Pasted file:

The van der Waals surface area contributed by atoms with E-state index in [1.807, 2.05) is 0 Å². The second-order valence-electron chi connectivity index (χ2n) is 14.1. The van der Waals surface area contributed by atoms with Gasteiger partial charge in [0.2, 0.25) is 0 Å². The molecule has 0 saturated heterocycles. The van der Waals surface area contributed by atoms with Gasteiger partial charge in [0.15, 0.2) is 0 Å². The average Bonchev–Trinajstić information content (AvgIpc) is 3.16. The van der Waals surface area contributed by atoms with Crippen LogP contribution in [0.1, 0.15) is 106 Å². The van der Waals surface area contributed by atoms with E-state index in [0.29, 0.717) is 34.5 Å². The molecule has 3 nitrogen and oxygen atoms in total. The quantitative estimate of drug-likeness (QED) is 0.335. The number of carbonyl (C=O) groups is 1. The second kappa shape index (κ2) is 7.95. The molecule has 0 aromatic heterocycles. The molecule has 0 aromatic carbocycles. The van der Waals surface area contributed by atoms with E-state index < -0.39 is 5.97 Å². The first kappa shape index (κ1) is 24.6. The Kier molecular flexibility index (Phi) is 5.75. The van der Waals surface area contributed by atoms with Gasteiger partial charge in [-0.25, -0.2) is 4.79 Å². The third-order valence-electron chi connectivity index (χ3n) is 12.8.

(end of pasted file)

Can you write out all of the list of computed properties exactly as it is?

The van der Waals surface area contributed by atoms with E-state index in [1.807, 2.05) is 0 Å². The second-order valence-electron chi connectivity index (χ2n) is 14.1. The van der Waals surface area contributed by atoms with Gasteiger partial charge in [0.2, 0.25) is 0 Å². The molecule has 0 saturated heterocycles. The van der Waals surface area contributed by atoms with Gasteiger partial charge in [0.15, 0.2) is 0 Å². The average Bonchev–Trinajstić information content (AvgIpc) is 3.16. The van der Waals surface area contributed by atoms with Crippen LogP contribution in [0.1, 0.15) is 106 Å². The van der Waals surface area contributed by atoms with E-state index in [0.29, 0.717) is 34.5 Å². The molecule has 3 nitrogen and oxygen atoms in total. The quantitative estimate of drug-likeness (QED) is 0.335. The number of carbonyl (C=O) groups is 1. The second kappa shape index (κ2) is 7.95. The molecule has 0 aromatic heterocycles. The molecule has 0 aromatic carbocycles. The van der Waals surface area contributed by atoms with E-state index < -0.39 is 5.97 Å². The first kappa shape index (κ1) is 24.6. The Kier molecular flexibility index (Phi) is 5.75. The van der Waals surface area contributed by atoms with Gasteiger partial charge in [-0.25, -0.2) is 4.79 Å². The third-order valence-electron chi connectivity index (χ3n) is 12.8.